But if you were underproducing by high single digit in '19, even if retail is down 3% or 4% in high horsepower, your production will be up because you were underproducing more a year ago. I'm just -- I think we're just putting a lot of pressure on a huge underproduction and low horsepower to make this math logical, and I just want to make sure we level set.

Your high horsepower production would appear to be up in your retail environment coming off of how you underproduced. I mean that's just the math. I'm just making sure I understand we all level set leaving the call.

--------------------------------------------------------------------------------

Josh Jepsen, Deere & Company - Director of IR [46]

--------------------------------------------------------------------------------

Yes. I mean what I'd tell you is we are -- on the lower retails that we see in '20 versus '19, producing at that is still at a lower level than what we saw in fiscal '19.

--------------------------------------------------------------------------------

David Michael Raso, Evercore ISI Institutional Equities, Research Division - Senior MD & Head of Industrial Research Team [47]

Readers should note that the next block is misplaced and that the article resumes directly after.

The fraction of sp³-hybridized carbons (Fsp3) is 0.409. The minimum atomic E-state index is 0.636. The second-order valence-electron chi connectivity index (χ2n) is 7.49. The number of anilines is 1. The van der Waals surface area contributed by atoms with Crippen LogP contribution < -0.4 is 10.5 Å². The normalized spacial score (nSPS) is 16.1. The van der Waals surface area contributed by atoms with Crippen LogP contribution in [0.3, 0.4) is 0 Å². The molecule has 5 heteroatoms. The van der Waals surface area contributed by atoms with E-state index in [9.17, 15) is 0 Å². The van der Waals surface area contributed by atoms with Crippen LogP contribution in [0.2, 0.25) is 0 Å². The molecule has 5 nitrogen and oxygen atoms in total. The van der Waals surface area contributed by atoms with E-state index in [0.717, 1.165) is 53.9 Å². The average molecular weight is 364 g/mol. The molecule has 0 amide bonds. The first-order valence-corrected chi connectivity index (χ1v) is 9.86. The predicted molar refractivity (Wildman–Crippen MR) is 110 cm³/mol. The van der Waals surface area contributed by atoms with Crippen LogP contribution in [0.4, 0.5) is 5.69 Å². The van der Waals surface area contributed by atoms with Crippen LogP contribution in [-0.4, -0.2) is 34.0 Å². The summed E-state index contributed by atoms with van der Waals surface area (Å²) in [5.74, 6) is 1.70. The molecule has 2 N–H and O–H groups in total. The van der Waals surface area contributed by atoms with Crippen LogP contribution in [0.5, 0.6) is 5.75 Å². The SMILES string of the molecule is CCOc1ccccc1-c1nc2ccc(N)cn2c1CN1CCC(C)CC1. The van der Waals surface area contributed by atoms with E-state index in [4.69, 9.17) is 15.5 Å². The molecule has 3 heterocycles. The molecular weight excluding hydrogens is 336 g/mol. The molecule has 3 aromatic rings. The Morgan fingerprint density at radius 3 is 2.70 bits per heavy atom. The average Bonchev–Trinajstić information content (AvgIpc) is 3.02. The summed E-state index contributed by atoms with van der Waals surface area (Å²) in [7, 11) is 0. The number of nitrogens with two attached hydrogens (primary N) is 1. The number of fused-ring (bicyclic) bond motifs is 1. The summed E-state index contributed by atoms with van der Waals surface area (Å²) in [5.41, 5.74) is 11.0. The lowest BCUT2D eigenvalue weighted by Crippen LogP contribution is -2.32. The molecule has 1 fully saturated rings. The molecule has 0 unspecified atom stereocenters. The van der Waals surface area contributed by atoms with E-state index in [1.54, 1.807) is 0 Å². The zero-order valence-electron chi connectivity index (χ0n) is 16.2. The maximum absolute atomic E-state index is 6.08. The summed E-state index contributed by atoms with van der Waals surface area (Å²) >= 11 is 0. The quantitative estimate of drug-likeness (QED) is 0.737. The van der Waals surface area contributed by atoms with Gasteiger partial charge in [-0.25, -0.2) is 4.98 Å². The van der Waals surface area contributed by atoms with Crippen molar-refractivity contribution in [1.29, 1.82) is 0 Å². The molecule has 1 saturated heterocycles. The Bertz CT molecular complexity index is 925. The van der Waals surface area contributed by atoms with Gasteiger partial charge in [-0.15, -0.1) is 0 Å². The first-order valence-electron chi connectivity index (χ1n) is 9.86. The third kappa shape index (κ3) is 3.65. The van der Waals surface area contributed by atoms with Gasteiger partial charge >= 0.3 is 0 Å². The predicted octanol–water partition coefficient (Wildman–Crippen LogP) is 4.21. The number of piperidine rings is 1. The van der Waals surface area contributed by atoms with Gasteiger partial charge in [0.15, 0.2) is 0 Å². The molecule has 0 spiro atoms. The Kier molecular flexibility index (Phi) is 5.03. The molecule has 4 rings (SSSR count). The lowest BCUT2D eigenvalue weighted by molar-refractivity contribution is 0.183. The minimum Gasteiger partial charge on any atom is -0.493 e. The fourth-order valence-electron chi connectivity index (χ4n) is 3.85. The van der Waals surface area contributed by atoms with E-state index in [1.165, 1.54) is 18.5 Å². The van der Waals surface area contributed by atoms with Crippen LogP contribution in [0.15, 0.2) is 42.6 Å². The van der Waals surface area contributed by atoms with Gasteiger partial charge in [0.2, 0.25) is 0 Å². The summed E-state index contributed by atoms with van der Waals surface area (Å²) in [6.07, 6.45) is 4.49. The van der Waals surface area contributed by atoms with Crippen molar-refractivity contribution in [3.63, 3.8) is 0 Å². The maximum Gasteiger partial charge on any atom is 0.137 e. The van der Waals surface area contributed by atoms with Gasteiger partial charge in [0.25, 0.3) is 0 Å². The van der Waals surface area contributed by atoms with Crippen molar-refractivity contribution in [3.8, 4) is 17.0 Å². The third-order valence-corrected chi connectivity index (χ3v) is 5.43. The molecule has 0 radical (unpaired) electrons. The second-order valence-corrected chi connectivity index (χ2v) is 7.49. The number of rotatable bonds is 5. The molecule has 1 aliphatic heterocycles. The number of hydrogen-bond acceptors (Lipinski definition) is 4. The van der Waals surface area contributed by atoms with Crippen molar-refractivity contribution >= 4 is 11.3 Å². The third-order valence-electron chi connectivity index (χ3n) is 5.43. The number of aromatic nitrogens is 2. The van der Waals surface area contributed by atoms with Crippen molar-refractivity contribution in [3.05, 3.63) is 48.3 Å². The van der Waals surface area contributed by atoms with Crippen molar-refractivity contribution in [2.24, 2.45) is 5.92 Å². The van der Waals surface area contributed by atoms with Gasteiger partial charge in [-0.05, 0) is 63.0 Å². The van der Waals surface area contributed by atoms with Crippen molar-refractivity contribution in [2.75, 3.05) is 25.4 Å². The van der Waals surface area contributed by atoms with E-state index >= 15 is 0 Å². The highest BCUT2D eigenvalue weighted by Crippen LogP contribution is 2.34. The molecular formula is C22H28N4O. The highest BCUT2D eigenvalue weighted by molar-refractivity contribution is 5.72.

--------------------------------------------------------------------------------

Okay. We can talk offline. And then maybe lastly, the cadence on how you see the sales playing out for the year. I know you don't give quarterly guidance, but any sense of the cadence of the implied total sales down about 9%, how do you see it or even break it up by segment, whatever you choose to provide.

--------------------------------------------------------------------------------

Josh Jepsen, Deere & Company - Director of IR [48]

--------------------------------------------------------------------------------

I mean I think when you think about '20, it's probably a little bit lighter in the first half. As we talked about, we've got some of the underproduction, some of those things on small ag, small tractors in particular, that impact the first half of the year. So I'd say a little bit lighter first half versus second half.

--------------------------------------------------------------------------------

Operator [49]

--------------------------------------------------------------------------------

Our next question comes from Ashish Gupta with Stephens.

--------------------------------------------------------------------------------